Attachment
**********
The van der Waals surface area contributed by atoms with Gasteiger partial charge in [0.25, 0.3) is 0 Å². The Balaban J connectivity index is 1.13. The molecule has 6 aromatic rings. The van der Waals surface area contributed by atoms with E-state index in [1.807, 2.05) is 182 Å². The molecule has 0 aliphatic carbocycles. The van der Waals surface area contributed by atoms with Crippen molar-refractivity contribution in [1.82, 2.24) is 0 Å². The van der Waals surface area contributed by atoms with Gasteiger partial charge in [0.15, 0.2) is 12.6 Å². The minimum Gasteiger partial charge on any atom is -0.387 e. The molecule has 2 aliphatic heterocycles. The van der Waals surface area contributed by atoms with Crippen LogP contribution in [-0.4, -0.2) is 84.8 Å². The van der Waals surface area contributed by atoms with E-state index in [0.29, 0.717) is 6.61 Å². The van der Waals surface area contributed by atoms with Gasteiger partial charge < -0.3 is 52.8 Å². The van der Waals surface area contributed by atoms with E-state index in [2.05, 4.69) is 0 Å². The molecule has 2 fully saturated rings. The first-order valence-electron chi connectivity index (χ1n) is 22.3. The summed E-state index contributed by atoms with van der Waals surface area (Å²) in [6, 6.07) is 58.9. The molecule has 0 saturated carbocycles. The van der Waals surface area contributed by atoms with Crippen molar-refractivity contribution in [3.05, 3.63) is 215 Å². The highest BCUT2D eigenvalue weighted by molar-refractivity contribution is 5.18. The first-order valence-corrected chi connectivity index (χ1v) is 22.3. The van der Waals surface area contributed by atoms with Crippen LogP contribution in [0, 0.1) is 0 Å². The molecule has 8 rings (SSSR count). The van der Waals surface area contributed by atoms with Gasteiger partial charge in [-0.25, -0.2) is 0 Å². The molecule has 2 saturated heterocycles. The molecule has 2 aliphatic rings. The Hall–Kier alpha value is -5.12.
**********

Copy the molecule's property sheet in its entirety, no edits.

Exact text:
The van der Waals surface area contributed by atoms with Gasteiger partial charge in [0.25, 0.3) is 0 Å². The Balaban J connectivity index is 1.13. The molecule has 6 aromatic rings. The van der Waals surface area contributed by atoms with E-state index in [1.807, 2.05) is 182 Å². The molecule has 0 aliphatic carbocycles. The van der Waals surface area contributed by atoms with Crippen molar-refractivity contribution in [1.82, 2.24) is 0 Å². The van der Waals surface area contributed by atoms with Gasteiger partial charge in [0.15, 0.2) is 12.6 Å². The minimum Gasteiger partial charge on any atom is -0.387 e. The molecule has 2 aliphatic heterocycles. The van der Waals surface area contributed by atoms with Crippen LogP contribution in [-0.4, -0.2) is 84.8 Å². The van der Waals surface area contributed by atoms with E-state index in [0.29, 0.717) is 6.61 Å². The van der Waals surface area contributed by atoms with Gasteiger partial charge < -0.3 is 52.8 Å². The van der Waals surface area contributed by atoms with E-state index in [2.05, 4.69) is 0 Å². The molecule has 2 fully saturated rings. The first-order valence-electron chi connectivity index (χ1n) is 22.3. The summed E-state index contributed by atoms with van der Waals surface area (Å²) in [6, 6.07) is 58.9. The molecule has 0 saturated carbocycles. The van der Waals surface area contributed by atoms with Crippen molar-refractivity contribution in [3.05, 3.63) is 215 Å². The highest BCUT2D eigenvalue weighted by molar-refractivity contribution is 5.18. The first-order valence-corrected chi connectivity index (χ1v) is 22.3. The van der Waals surface area contributed by atoms with Crippen LogP contribution in [0, 0.1) is 0 Å². The molecule has 8 rings (SSSR count). The van der Waals surface area contributed by atoms with Gasteiger partial charge in [-0.25, -0.2) is 0 Å². The molecule has 2 saturated heterocycles. The molecule has 2 aliphatic rings. The Hall–Kier alpha value is -5.12.